Aunt Olivia waved back. “I’ll call in sometime! I live in Hillingdon, just down the road!”

I turned and ran as Aunt Olivia was bowled over by a group of angry police officers, but I was already down another alleyway, wondering how late Brunel accepted applicants for Creative Writing degrees.

2018 Brunel Writer Flash Fiction Prize Winner

About the author

Chloe Perrin is a 25 year old from Wales and would always rather be reading. While she hopes to be an accomplished novelist and script writer in the future, her main ambition for this year is to keep her cactus alive.

 

 

Anthology Launch: Wizards, Werewolves and Weird Engines (Sat. Oct 6th, 1pm)

Join us at Hillingdon Literary Festival this weekend for the launch of a new anthology:

‘WIZARDS, WEREWOLVES AND WEIRD ENGINES’

WizardsWerewolvesPoster

featuring short fiction and non-fiction writing by English / Creative Writing undergraduate students at Brunel University London.

– LIVE READINGS
– FREE REFRESHMENTS
– BOOKS WILL BE ON SALE AT £5 PER COPY

– DON’T MISS IT!
Saturday Oct 6th, 1pm
in the Artaud Building (AA101)

Hillingdon Literary Festival features a wealth of events, from creative writing workshops to poetry readings. Free tickets for the festival are available at Eventbrite: https://www.eventbrite.co.uk/e/hillingdon-literary-festival-tickets-49331946179

Calling All Poets!

Untitled design (99)

Bear with a Sore Head is now recruiting a select number of people to write, perform and record a one minute poem about what childhood reading meant to you. If chosen, your video will be published on our social media, and used to advertise our website, plus it’s an excellent CV booster! For more details please get in contact via email: bearwithasorehead.dyslexia@gmail.com or over the Bear with a Sore Head social media pages: BWASH Facebook BWASH Twitter

We’re very excited to see the kind of work that only talented writers like YOU can create.
(Topics can include: how reading shaped you, what books meant to you, what effect reading had on your childhood etc).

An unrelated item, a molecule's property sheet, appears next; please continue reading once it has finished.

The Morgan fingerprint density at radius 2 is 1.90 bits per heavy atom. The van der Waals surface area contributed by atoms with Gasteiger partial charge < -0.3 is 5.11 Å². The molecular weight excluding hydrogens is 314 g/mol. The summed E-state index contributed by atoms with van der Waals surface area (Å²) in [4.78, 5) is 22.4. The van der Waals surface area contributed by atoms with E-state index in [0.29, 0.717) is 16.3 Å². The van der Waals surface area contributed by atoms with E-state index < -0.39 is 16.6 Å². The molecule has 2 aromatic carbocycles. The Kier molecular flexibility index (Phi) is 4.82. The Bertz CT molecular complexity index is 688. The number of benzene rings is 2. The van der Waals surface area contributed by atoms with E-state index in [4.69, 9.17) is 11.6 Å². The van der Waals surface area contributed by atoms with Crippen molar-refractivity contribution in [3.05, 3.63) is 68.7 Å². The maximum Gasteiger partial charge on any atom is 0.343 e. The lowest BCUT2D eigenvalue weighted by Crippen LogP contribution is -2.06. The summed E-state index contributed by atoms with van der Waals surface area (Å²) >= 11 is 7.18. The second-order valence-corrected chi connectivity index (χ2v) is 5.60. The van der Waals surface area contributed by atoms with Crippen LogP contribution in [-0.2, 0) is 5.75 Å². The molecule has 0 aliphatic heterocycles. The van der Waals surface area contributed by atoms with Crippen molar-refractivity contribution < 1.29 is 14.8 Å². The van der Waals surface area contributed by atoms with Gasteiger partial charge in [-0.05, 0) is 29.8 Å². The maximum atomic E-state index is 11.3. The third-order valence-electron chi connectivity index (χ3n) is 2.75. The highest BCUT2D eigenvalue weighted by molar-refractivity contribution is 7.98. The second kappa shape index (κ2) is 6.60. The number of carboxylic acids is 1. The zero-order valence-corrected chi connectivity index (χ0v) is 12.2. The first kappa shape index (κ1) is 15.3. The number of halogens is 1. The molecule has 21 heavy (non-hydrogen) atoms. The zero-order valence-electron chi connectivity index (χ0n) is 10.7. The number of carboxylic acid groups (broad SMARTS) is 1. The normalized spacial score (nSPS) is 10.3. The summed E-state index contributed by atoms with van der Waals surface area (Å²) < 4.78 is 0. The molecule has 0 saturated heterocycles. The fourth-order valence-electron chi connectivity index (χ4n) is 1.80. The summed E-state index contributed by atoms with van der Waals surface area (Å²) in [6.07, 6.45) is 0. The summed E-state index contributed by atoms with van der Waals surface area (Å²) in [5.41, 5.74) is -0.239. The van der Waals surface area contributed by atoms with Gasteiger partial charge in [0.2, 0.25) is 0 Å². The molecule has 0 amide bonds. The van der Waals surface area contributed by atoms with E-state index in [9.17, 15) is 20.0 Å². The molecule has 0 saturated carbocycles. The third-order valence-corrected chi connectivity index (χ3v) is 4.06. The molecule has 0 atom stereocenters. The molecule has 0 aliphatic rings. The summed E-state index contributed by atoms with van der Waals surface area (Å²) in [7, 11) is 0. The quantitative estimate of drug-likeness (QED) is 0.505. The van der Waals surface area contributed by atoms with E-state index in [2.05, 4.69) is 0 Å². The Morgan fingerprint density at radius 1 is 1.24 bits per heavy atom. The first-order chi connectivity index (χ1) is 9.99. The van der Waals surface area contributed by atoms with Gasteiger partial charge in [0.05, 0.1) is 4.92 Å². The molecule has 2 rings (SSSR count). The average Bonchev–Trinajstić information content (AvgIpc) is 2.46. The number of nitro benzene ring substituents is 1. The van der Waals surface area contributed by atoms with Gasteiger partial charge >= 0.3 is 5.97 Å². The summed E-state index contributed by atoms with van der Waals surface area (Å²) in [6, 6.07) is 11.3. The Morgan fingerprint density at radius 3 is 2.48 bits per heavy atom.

Alternative Comedy Now Conference

AlternativeNowConference

2nd-3rd May 2019, University of Kent, UK

Organised by the Popular & Comic Performance Research Centre (PCP) and the Centre for Comedy Studies Research (CCSR)

On 19 May 1979, the Comedy Store opened in Soho, London and precipitated the alternative comedy movement, which would revolutionise the style, subject matter and politics of British stand-up. The current UK comedy industry, from the smallest DIY comedy club to the arena tour, can arguably trace its origins back to the alternative comedy movement of the 1980s.

Organised by the Popular & Comic Performance Research Centre (PCP) at the University of Kent and the Centre for Comedy Studies Research (CCSR) at Brunel University London, Alternative Comedy Now will be an international interdisciplinary conference taking stock of this crucial cultural movement, forty years on from its inception. In addition to academic papers, the conference will feature involvement from some of the key figures in alternative comedy, a festival of alternative comedy performance, and an exhibition of early alternative comedy material from the British Stand-Up Comedy Archive.

We invite proposals for papers exploring such issues as: precursors and influences; the Comedy Store; the Comic Strip; Alternative Cabaret; the effects of alternative comedy on material and/or performance style; the politics of alternative comedy; the comedy club; individual alternative comedians; the cabaret elements e.g. ranting/dub poets, street performers, etc.; the American alternative comedy scene e.g. UnCabaret, Upright Citizens Brigade Theatre, etc.; alternative comedy in the provinces; alternative comedy on TV; the legacy of alternative comedy; etc.

We would also welcome non-standard presentations (e.g. performance papers, workshops, etc.).

Please send a 300-word proposal and a short 100-word bionote to Oliver Double (o.j.double@kent.ac.uk) and Sharon Lockyer (Sharon.Lockyer@brunel.ac.uk) by 28th September 2018.